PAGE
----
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I think I'd better have a word with those civilians and try and find out. If Ransom comes back, keep him occupied, will you? It's a what? ZOE: I found it when I was looking for the key. But what are they doing here in ? Carstairs enters, revolver drawn. Captain Ransom wanted me to let you know.
I've notified all the command posts. Has the General not returned yet? Does he often disappear like this? I mean, surely he ought to keep you informed? Where's young Carstairs? I think I'd better go and make certain those prisoners are safely under lock and key. He has a great deal of responsibility, you know. Quite a problem. People don't understand. It's the paperwork, you see. It's quite fantastic how many forms we have to fill in. Just look at that. And never mix up your right foot with your left. You were made to do the impossible, because impossible is made possible through each step you take, so never put a limit to who you can be and what you can achieve.
A great read- thank you. Suess is such a clever and wise man! I also have many good memories of him from childhood. Thank you. I am glad you enjoyed it! This book is so much more than meets the eye and should be a staple in each and every home and classroom worldwide. Truly Brilliant. My sincerest appreciation for your insight. This book has always been a favorite of mine. I read it as a child and now read it to my children.
It picks up where this book leaves off. Together, both of these books have changed my life and perspective.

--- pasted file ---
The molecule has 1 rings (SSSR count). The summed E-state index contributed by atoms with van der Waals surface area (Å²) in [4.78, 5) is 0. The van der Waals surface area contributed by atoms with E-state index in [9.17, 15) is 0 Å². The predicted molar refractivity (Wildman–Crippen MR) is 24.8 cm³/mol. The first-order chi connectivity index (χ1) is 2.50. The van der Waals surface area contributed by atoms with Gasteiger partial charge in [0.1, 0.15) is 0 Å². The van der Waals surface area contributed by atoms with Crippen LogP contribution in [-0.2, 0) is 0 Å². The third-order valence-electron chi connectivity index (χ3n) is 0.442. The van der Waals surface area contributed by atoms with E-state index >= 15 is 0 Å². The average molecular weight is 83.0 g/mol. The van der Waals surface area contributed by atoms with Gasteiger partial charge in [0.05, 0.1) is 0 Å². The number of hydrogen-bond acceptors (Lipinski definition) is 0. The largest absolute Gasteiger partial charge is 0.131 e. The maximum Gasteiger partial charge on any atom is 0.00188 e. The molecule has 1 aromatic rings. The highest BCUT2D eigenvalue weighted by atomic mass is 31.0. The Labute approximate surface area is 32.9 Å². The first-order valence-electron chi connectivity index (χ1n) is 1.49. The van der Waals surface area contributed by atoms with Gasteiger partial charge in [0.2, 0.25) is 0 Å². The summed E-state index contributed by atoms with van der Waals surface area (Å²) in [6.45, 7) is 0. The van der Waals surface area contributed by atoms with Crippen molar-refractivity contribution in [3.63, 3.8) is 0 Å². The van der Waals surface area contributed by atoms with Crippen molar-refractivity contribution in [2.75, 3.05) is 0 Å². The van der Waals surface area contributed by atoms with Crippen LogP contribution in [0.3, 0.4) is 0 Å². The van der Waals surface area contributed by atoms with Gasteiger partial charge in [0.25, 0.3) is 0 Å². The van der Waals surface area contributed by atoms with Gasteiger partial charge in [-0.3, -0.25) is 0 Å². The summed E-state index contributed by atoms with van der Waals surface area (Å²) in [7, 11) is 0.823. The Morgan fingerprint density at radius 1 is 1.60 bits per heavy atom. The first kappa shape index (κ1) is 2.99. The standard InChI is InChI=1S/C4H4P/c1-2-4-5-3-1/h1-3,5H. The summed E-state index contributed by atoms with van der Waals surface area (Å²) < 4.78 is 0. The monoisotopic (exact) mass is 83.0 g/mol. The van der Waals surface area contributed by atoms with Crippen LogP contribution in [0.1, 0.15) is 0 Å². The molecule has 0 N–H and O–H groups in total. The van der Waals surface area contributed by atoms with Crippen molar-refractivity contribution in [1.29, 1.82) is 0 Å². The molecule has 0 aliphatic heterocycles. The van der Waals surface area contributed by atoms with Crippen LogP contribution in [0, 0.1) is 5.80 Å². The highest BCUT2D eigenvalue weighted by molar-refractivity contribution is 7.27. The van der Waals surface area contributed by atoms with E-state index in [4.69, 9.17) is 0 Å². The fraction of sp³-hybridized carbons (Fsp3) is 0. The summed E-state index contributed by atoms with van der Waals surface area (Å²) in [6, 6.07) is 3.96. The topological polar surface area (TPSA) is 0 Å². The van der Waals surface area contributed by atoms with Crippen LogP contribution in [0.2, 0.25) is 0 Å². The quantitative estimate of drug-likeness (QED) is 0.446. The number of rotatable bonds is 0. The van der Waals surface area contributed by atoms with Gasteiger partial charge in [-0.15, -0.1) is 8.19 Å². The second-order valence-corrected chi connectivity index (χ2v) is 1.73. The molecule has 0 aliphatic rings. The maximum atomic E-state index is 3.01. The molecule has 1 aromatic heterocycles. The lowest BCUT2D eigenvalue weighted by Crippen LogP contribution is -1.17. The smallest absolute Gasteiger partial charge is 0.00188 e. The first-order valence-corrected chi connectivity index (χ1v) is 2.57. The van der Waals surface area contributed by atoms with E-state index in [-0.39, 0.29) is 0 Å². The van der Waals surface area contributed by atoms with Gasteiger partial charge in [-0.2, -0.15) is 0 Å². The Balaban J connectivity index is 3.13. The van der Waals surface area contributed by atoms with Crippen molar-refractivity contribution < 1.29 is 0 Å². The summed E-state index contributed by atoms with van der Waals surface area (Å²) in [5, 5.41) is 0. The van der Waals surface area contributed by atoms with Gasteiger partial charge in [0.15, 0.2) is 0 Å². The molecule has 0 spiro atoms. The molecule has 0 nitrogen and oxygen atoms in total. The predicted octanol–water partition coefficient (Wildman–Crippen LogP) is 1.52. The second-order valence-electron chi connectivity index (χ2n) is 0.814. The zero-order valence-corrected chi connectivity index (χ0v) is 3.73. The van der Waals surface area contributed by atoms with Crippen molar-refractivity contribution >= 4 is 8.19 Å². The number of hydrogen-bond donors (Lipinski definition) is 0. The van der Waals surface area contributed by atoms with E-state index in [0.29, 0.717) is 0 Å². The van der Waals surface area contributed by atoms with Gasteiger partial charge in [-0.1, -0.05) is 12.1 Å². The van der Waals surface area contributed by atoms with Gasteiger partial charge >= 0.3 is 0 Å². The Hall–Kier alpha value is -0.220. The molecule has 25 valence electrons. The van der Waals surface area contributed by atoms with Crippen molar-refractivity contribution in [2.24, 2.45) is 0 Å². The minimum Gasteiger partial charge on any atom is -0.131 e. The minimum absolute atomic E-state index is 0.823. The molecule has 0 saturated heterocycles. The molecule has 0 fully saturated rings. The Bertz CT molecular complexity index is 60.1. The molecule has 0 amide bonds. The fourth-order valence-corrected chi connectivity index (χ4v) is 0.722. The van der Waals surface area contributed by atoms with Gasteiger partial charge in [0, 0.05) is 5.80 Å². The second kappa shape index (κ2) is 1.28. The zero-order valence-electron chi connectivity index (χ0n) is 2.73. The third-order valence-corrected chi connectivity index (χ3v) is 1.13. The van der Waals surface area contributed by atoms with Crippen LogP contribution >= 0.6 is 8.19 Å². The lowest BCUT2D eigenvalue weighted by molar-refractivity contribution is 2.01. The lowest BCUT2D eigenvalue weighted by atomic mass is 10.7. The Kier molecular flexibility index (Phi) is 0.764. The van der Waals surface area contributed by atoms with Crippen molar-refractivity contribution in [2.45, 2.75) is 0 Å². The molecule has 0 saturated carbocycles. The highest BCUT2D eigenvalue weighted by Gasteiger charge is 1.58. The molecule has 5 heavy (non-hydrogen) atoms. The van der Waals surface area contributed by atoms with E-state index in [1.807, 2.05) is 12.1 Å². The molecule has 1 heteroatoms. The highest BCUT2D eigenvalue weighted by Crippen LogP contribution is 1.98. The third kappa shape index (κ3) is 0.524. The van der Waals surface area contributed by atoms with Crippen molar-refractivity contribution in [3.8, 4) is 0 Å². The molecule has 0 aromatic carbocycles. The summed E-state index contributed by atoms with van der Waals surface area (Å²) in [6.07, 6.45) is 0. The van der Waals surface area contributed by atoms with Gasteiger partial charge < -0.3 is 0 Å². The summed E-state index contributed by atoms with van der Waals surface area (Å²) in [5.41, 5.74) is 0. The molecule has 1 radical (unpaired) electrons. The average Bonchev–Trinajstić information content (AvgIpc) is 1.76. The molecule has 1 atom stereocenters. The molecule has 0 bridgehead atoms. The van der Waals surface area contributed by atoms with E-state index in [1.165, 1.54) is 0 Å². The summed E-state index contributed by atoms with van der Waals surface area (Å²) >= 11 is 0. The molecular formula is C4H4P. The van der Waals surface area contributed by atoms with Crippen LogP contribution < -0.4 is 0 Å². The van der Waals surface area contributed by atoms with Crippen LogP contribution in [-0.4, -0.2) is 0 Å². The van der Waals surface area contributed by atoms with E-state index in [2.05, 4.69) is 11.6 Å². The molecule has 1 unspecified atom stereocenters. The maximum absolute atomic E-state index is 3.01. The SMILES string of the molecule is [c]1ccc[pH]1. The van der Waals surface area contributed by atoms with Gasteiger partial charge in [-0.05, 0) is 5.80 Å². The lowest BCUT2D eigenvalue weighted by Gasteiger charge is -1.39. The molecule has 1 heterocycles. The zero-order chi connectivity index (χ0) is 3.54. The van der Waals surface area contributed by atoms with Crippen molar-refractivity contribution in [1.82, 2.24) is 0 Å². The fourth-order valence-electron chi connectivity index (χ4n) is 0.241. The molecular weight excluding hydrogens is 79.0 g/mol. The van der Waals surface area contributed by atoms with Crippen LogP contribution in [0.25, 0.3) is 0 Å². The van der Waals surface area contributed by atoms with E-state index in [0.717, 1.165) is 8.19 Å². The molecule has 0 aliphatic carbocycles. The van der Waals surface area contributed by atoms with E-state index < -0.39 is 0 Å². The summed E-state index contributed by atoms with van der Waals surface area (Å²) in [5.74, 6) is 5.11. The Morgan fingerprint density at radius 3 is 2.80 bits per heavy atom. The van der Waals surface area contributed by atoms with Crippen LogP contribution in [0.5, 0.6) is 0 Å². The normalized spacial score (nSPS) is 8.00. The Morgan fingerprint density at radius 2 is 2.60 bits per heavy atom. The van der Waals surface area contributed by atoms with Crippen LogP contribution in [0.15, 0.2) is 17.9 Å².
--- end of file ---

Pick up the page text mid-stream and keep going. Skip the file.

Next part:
I highly recommend both! Thank you so much for putting into words what I have found so beautiful about this book. I feel a connection with you as I realise that this book has moved you and stated with you similar to the ways in which it has for me. You are commenting using your WordPress. You are commenting using your Google account. You are commenting using your Twitter account.
You are commenting using your Facebook account. Notify me of new comments via email. Notify me of new posts via email. Every day belongs to you. Like this: Like Loading Leave a Reply Cancel reply Enter your comment here Fill in your details below or click an icon to log in:. You will come to a place where the streets are not marked. Some windows are lighted.
But mostly they're darked. A place you could sprain both your elbow and chin! Do you dare to stay out?
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Do you dare to go in? How much can you lose? How much can you win? And IF you go in, should you turn left or right Or, maybe, not quite? Or go around back and sneak in from behind? Simple it's not, I'm afraid you will find, for a mind-maker-upper to make up his mind. You can get so confused that you'll start in to race down long wiggled roads at a break-necking pace and grind on for miles cross weirdish wild space, headed, I fear, toward a most useless place.
The Waiting Place Waiting for a train to go or a bus to come, or a plane to go or the mail to come, or the rain to go or the phone to ring, or the snow to snow or the waiting around for a Yes or No or waiting for their hair to grow. Everyone is just waiting. Waiting for the fish to bite or waiting for the wind to fly a kite or waiting around for Friday night or waiting, perhaps, for their Uncle Jake or a pot to boil, or a Better Break or a string of pearls, or a pair of pants or a wig with curls, or Another Chance.
That's not for you! Somehow you'll escape all that waiting and staying You'll find the bright places where Boom Bands are playing. With banner flip-flapping, once more you'll ride high! Ready for anything under the sky. Ready because you're that kind of a guy! Oh, the places you'll go! There is fun to be done!
There are points to be scored. There are games to be won. And the magical things you can do with that ball will make you the winning-est winner of all. You'll be as famous as famous can be, with the whole wide world watching you win on TV. Except when they don't Because, sometimes they won't. I'm afraid that some times you'll play lonely games too. Games you can't win 'cause you'll play against you.